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Web Programming Desktop Reference 6in1

Chapter 26 -- JavaScript Internet Resources

Chapter 26

JavaScript Internet Resources


CONTENTS




Because of JavaScript's very specific platform base (it's currently only recognized by Netscape Navigator), the number of "official" online resources that directly address it are few and far between. However, the "unofficial" resources (put up by experimental souls who wish to share their discoveries in this new technology) are growing at a rapid rate.

The World Wide Web

Since JavaScript is for the Web, it's only appropriate that the best sources of information on its use are found on the Web. As with most other Internet-based sources, the bulk of Java/Script sites are primarily Java-oriented, with JavaScript covered as a subsection.

The following list is by no means comprehensive. To keep up on new offerings on the Web, your best bet is to take advantage of the Other Hot Links pages that many of the sites have.

Navigator was the first browser that supported JavaScript, making Netscape's home site a good place to check periodically, especially for updates/additions to the JavaScript language specification.

Netscape also has its own Development Partners Program, providing subscribers with extended technical and programming support, information on upcoming products, extensions, plug-ins, and access to pre-beta releases of new browsers, servers, and plug-ins.

Also be sure to check out the Netscape ColorCenter at http://www.hidaho.com/colorcenter/. This is a handy place to compare the values of colors against their appearance on the screen.

UseNet

Several UseNet newsgroups have sprung up to provide channels for developers looking for guidance with Java, JavaScript, and Web programming in general. These are as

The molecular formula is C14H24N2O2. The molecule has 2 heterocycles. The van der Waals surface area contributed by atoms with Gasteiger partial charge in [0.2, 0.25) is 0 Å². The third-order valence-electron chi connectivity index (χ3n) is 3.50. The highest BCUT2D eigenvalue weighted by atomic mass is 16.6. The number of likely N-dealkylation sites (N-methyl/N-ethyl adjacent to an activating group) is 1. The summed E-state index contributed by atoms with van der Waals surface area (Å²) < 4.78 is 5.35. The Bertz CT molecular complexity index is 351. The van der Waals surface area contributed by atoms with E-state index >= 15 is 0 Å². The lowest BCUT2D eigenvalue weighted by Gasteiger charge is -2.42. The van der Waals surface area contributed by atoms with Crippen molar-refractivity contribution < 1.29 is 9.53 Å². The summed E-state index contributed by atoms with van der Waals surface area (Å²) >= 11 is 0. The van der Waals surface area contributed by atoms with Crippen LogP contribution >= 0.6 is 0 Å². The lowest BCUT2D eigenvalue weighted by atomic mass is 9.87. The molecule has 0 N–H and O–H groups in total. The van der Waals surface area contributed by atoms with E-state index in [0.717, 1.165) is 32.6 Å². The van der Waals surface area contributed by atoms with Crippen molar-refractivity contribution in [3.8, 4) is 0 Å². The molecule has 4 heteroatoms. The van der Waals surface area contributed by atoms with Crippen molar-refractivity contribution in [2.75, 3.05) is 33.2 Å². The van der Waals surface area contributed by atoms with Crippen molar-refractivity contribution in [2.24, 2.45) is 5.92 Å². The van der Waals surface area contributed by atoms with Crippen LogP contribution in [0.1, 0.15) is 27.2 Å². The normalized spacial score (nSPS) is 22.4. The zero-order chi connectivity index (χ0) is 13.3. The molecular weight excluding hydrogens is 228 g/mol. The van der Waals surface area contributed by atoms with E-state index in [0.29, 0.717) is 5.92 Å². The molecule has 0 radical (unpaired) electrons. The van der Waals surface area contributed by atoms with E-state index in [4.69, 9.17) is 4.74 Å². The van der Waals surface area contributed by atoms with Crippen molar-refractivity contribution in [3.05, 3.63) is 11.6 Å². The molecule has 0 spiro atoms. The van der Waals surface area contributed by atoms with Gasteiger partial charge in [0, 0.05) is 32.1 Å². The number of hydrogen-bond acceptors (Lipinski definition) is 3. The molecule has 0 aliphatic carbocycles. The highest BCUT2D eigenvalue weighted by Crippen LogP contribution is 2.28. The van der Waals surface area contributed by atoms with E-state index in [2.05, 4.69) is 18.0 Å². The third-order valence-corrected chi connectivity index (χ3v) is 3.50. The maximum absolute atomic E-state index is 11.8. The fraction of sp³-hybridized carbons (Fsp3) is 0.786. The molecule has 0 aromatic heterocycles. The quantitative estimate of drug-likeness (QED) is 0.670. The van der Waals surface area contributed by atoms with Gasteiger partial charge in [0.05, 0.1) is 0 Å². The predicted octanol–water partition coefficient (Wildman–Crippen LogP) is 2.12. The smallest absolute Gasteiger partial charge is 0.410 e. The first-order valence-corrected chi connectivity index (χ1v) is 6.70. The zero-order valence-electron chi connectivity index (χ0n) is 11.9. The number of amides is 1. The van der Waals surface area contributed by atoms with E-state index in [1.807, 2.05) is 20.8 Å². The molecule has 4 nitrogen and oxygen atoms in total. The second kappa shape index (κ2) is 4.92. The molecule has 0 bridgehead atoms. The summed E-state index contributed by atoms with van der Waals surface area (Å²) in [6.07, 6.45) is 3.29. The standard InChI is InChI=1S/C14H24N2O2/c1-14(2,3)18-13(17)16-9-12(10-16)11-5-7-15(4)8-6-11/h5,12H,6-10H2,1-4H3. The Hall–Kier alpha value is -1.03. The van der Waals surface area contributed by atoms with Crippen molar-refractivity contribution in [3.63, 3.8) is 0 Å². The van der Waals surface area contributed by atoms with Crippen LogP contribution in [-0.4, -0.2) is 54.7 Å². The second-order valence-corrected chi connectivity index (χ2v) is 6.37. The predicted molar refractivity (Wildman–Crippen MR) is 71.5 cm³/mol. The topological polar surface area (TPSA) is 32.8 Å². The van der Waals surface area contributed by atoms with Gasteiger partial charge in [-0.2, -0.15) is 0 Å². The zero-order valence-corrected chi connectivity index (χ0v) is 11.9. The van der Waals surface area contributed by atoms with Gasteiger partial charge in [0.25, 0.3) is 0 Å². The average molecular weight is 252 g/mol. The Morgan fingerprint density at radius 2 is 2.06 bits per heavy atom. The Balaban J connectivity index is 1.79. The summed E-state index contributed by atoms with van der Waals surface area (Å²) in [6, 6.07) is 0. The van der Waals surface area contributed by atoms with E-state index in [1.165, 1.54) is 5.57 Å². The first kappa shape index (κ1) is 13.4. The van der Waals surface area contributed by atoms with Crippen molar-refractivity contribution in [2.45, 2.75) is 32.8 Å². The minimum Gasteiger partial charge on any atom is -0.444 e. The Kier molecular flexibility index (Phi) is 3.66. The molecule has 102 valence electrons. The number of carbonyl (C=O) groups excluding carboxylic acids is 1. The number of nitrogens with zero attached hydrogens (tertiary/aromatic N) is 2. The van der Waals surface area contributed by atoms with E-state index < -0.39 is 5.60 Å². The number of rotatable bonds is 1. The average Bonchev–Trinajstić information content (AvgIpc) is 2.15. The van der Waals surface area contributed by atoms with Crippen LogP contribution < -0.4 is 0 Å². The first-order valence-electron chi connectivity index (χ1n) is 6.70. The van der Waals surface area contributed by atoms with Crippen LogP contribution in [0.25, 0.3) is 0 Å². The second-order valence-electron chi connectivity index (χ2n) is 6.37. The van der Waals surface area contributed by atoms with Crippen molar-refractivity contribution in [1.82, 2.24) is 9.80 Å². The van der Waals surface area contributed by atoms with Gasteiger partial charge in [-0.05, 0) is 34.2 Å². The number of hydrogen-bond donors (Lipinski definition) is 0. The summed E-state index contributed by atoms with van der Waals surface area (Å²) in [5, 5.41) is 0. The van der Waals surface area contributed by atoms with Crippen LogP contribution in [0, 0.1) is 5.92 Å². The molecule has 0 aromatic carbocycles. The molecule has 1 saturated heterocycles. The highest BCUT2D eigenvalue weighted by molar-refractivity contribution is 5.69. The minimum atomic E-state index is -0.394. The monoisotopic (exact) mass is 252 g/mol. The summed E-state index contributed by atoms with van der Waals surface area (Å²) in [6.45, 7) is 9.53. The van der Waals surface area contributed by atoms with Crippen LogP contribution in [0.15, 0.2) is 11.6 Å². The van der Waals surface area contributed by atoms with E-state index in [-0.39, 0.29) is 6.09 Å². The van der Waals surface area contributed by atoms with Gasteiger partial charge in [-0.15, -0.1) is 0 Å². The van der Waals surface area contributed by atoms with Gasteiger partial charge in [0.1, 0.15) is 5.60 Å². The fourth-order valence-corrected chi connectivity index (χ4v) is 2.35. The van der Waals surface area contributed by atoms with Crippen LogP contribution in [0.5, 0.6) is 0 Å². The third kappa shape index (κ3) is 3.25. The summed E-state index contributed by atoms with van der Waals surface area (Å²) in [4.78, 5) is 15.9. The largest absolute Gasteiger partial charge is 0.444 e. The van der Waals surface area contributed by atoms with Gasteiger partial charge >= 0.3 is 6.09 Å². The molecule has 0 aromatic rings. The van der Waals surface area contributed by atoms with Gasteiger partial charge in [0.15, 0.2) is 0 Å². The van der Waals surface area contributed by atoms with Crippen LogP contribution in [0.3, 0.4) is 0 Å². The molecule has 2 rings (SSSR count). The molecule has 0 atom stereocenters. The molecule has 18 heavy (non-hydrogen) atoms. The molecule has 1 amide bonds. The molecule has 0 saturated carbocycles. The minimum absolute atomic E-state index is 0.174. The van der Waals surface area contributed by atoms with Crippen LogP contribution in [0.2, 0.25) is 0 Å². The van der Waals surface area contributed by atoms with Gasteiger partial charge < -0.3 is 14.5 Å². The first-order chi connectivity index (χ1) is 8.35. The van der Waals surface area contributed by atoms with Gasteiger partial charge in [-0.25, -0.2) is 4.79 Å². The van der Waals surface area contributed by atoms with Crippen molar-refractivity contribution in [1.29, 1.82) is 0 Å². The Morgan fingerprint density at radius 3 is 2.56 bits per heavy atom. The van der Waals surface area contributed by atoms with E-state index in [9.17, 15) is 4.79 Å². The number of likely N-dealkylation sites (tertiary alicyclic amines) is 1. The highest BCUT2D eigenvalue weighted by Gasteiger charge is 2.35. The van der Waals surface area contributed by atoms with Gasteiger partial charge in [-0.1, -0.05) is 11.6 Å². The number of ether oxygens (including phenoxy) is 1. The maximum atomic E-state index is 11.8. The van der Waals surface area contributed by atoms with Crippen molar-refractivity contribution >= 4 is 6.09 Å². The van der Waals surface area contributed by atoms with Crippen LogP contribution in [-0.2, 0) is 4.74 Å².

follows.

Mailing Lists

For those who prefer the thrill of receiving e-mail until their inboxes burst, there are mailing lists dedicated to JavaScript that offer similar information to the UseNet newsgroups.

Keep in mind, however, that mailing lists are a lot like a telephone party line and can get rather chatty (the downside being that you have to wade through all the flotsam in your inbox to figure out what you can use).

If you plan to use mailing lists heavily, you might want to look into an e-mail program that enables threading, or linking together messages that share the same subject to help keep the volume organized.

A word about mailing lists. Although you post your questions and comments to the list's address (for rebroadcast to the rest of the list's readers), subscribing to and unsubscribing from the list are done through a separate e-mail address, specifically the address of the listserver.

The lists discussed below mention both the list address and the listserver address, and sending subscribe requests to the list address (so everyone on the list knows you don't know what you're doing) is a guaranteed way to get branded a "newbie."

If you want more information on how to communicate with the listserver (or on other possible lists of a particular server), you can send a message to the listserver address with "help" in the message body.